RODRIGUEZ v. Joseph Pistilli, et al., Appellants.

Reset A A Font size: Print

Supreme Court, Appellate Division, Second Department, New York.

Iris Mulligan RODRIGUEZ, et al., Plaintiffs-Respondents, v. CITY OF NEW YORK, Defendant-Respondent, Joseph Pistilli, et al., Appellants.

Decided: July 31, 2000

CORNELIUS J. O'BRIEN, J.P., THOMAS R. SULLIVAN, MYRIAM J. ALTMAN and HOWARD MILLER, JJ. Epstein, Hill, Grammatico and Gann (Williamson & Williamson, P.C., New York, N.Y. [Stacey E. Charkey] of counsel), for appellants. Weicholz, Monteleone, Peters & Studley, Brooklyn, N.Y. (Jeffrey Peters of counsel), for plaintiffs-respondents.

In an action to recover damages for personal injuries, etc., the defendants Joseph Pistilli and Anthony Pistilli appeal from so much of an order of the Supreme Court, Queens County (Taylor, J.), dated July 20, 1999, as, upon renewal, adhered to a prior determination in an order dated November 6, 1998, denying their motion for summary judgment dismissing the complaint and all cross claims insofar as asserted against them.

ORDERED that the order dated July 20, 1999, is reversed insofar as appealed from, on the law, with costs, the appellants' motion is granted, the complaint and all cross claims insofar as asserted against them are dismissed, the order dated November 6, 1998, is vacated, and the action against the remaining defendant is severed.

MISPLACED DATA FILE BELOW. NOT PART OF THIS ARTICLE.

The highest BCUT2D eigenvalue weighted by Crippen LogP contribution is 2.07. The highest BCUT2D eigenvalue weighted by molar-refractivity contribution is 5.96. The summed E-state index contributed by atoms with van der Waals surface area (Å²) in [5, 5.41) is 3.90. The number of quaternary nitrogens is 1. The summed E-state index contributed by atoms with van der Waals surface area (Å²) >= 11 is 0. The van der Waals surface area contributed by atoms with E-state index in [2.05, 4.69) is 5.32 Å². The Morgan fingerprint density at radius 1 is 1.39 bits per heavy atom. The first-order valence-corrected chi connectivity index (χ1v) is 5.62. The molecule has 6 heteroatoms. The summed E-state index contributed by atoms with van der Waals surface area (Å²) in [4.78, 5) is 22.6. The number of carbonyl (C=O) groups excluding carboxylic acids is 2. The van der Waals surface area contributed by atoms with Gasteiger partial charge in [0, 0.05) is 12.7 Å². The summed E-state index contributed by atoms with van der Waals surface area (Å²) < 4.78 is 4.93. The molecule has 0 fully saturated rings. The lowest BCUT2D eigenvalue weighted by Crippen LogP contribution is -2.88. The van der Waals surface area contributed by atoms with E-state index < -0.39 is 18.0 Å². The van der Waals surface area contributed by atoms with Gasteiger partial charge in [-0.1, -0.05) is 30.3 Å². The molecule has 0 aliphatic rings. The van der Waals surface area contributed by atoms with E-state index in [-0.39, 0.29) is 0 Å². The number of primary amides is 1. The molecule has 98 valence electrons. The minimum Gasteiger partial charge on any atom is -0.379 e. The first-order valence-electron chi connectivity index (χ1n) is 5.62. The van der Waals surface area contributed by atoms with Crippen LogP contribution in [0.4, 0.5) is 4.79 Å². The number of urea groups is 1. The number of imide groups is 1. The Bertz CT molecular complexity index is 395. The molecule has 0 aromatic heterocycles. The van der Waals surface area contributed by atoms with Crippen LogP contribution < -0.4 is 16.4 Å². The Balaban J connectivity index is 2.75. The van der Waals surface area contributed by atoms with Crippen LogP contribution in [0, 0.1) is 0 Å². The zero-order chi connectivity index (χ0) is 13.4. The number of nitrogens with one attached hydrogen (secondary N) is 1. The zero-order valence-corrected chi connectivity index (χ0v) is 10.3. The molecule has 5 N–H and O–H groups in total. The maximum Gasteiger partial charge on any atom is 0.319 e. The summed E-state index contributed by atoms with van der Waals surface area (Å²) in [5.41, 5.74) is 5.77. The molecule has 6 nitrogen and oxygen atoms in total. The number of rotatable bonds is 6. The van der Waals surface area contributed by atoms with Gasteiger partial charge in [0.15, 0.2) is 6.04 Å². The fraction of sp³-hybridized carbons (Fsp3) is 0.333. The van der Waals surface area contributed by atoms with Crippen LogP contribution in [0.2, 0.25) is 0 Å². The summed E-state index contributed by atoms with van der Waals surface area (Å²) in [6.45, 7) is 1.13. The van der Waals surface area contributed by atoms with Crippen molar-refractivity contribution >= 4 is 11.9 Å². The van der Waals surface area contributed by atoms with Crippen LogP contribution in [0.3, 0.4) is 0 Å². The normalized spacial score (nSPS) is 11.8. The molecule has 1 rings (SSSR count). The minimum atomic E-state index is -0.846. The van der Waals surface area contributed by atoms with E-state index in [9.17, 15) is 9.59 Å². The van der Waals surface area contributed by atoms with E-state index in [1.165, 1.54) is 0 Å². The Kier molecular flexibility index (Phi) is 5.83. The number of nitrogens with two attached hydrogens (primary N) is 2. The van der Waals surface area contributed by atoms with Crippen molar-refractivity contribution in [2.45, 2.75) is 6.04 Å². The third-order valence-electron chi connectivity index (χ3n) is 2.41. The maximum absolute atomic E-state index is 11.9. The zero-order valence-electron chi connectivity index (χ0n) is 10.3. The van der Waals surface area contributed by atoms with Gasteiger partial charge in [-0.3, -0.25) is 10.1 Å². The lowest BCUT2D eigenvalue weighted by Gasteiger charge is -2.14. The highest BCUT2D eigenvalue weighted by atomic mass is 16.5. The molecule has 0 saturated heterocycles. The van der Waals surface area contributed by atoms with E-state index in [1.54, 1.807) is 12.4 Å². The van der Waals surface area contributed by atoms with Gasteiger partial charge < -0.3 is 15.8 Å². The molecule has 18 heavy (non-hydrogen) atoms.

The plaintiff Iris Mulligan Rodriguez was allegedly injured when she tripped and fell on a public sidewalk abutting property owned by the appellants.   She and her husband subsequently commenced this action against the appellants and the City of New York.

 In support of their renewed motion for summary judgment dismissing the complaint and all cross claims insofar as asserted against them, the appellants submitted evidence establishing that they did not make special use of the sidewalk, create the defective condition, or negligently repair the area where the injured plaintiff fell.   The plaintiffs' speculation that the appellants may have repaired certain areas of the sidewalk, which were unrelated to the area where the injured plaintiff fell, was insufficient to raise a triable issue of fact (see, Capobianco v. Mari, 267 A.D.2d 191, 699 N.Y.S.2d 487;  Figueroa v. City of New York, 227 A.D.2d 373, 642 N.Y.S.2d 81;  Yass v. Deepdale Gardens, 187 A.D.2d 506, 589 N.Y.S.2d 593).   Consequently, the Supreme Court erred in denying the appellants' motion for summary judgment.

MEMORANDUM BY THE COURT.

Copied to clipboard